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The Span of Figs

Though fig trees and bushes with big tropical looking leaves are native to a very warm Mediterranean climate and long growing season, here in much cooler West Virginia, with a shorter growing season (USDA zone 6b), it’s possible to ripen a lot of very sweet and flavorful figs from June to November. 

A light first crop of breba figs can ripen late June through July, followed by the main crop come August. Production peaks in August and September, then tapers with less daylight and cooler days come October.

Fig trees may be grown in 5 gallon pots or buckets, and stored in garage or basement through winter at temperatures above freezing to gain the early months of production. Figs grown in ground in zone 6 experience winter top-kill (if unprotected) and late bud set and begin ripening only at the very end of August or early September.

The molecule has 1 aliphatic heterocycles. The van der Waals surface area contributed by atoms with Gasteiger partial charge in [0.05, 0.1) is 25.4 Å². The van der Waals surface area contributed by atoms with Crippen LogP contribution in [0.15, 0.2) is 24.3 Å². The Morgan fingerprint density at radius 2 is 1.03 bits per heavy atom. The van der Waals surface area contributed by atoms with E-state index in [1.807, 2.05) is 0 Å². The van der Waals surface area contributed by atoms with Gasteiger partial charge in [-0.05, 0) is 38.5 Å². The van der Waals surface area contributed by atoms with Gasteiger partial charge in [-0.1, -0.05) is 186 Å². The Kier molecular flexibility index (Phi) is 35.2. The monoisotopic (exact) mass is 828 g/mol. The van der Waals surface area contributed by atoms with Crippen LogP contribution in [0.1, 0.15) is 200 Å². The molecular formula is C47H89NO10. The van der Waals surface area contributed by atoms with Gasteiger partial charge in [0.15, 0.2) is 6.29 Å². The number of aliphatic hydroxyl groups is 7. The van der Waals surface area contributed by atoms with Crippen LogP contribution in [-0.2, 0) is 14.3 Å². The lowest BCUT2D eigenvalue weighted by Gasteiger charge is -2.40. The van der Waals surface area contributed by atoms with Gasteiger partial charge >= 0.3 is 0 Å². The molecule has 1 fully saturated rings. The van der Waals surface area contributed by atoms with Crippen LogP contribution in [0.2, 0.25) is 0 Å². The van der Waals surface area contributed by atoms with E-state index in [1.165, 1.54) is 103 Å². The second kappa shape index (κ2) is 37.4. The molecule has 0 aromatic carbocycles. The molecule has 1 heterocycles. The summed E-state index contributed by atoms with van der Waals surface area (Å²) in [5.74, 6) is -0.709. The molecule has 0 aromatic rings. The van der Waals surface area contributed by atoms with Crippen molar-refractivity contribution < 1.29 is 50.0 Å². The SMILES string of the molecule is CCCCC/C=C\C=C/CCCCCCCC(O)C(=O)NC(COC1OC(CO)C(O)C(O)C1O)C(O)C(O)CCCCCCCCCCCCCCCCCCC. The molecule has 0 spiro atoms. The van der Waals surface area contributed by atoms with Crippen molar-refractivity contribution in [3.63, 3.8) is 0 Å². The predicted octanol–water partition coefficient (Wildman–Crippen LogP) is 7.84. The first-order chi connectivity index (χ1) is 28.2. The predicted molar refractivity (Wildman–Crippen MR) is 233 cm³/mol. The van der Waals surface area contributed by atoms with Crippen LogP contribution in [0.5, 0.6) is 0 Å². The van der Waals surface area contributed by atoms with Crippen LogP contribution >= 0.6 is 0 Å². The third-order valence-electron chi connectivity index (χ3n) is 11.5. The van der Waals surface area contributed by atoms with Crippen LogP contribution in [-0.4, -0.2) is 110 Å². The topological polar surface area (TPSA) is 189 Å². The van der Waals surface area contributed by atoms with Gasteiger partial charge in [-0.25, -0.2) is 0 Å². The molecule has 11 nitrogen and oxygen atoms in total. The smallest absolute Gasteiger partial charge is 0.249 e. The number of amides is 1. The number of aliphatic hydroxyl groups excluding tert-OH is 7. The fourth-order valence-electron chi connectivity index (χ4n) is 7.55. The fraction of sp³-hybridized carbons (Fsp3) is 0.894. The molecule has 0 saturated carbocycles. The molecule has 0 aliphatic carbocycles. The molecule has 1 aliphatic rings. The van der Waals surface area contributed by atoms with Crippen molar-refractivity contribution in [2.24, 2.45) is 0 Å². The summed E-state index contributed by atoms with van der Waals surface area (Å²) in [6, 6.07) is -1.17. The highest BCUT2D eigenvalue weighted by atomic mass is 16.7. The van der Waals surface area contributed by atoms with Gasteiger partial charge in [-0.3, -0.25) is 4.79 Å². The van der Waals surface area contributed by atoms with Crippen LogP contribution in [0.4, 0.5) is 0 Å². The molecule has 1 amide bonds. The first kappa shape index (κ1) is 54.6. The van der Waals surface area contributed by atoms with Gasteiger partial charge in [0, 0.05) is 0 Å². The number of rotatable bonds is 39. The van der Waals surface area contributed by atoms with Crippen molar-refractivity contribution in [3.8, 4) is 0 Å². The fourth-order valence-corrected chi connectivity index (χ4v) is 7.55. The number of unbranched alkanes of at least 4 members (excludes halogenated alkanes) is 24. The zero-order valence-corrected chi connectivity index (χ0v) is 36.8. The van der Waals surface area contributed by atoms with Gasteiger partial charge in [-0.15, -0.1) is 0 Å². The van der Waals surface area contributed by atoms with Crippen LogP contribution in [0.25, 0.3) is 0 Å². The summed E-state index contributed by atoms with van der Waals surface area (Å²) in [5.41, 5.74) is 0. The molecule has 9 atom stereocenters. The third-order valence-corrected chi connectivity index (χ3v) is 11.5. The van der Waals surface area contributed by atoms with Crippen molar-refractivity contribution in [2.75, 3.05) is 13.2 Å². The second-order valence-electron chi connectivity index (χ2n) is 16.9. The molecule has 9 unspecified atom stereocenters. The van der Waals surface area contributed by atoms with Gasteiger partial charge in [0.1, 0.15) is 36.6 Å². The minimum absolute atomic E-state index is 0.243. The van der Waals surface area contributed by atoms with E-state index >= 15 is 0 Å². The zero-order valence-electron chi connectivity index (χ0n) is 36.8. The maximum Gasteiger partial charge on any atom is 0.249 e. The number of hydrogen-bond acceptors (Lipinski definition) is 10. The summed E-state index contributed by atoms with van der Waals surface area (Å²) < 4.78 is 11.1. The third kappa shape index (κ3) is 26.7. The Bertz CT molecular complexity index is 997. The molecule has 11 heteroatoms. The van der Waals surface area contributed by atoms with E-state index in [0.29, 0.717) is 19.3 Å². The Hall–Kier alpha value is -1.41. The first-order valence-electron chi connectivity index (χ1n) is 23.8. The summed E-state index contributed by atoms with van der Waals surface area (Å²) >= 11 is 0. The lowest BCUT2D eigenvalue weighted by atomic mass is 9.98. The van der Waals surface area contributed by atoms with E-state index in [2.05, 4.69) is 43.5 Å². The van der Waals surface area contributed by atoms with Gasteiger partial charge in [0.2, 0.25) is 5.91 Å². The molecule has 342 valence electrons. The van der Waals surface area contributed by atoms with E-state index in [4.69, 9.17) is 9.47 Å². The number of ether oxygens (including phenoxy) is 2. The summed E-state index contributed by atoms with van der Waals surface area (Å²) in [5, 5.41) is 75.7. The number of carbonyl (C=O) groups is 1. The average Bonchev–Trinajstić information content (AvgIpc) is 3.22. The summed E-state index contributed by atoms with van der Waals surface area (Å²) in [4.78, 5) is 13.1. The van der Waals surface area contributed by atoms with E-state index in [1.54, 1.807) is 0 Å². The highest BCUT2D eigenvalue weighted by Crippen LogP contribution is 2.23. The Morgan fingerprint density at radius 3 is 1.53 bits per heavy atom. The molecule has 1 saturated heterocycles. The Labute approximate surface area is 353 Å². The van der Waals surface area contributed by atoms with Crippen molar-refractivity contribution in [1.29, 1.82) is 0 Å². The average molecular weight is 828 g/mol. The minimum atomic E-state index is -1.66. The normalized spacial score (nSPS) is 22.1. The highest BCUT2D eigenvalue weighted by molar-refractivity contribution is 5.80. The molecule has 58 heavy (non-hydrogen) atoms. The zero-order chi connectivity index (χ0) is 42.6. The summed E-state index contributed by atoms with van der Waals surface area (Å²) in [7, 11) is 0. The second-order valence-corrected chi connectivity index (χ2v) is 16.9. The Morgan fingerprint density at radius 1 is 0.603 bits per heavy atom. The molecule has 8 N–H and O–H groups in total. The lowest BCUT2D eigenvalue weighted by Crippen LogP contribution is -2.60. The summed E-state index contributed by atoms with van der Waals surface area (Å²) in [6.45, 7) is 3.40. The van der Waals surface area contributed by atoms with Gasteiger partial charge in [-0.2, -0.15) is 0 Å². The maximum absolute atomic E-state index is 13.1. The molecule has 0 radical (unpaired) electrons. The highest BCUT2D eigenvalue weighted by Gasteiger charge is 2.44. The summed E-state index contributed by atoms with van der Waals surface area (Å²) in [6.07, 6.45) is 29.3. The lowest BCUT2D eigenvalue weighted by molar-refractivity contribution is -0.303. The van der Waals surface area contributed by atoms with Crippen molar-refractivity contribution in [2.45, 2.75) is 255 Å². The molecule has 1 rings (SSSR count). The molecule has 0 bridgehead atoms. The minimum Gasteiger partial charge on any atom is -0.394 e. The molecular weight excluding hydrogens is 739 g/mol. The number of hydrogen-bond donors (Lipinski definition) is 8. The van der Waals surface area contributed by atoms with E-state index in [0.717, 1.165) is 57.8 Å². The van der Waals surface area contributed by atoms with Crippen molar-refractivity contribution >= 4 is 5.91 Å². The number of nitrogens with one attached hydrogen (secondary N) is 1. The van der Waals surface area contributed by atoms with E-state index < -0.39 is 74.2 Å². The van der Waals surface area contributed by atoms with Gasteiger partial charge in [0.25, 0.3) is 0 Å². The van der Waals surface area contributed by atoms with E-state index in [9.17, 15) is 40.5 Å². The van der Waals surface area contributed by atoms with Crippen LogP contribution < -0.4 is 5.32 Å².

If early frost strikes in October, potted fig trees can be shuffled in and out of a garage or shed to extend the season. When finally stored inside for the winter a few figs many continue to ripen on the trees well into November.

A fig tree may also be given an early start indoors by setting it at a sunny window to bring on bud break about a month before normal. This can allow a few breba crop figs to ripen at the very start of June.

By using these techniques, flavorful figs have ripened here as early as the start of June and long after first frost, a five and a half month span, or longer. More readily achieved is two months of substantial crops, August through September, plus two months of light crops, July and October.

Early June, Marseilles:

Early July, Violette de Bordeaux (Nero 600m):

Early August, LSU Improved Celeste:

Early September, Long Yellow:

Mid October, Mt Etna & Lattarula & Emerald Strawberry:

Early November, Mt Etna & Brooklyn White:

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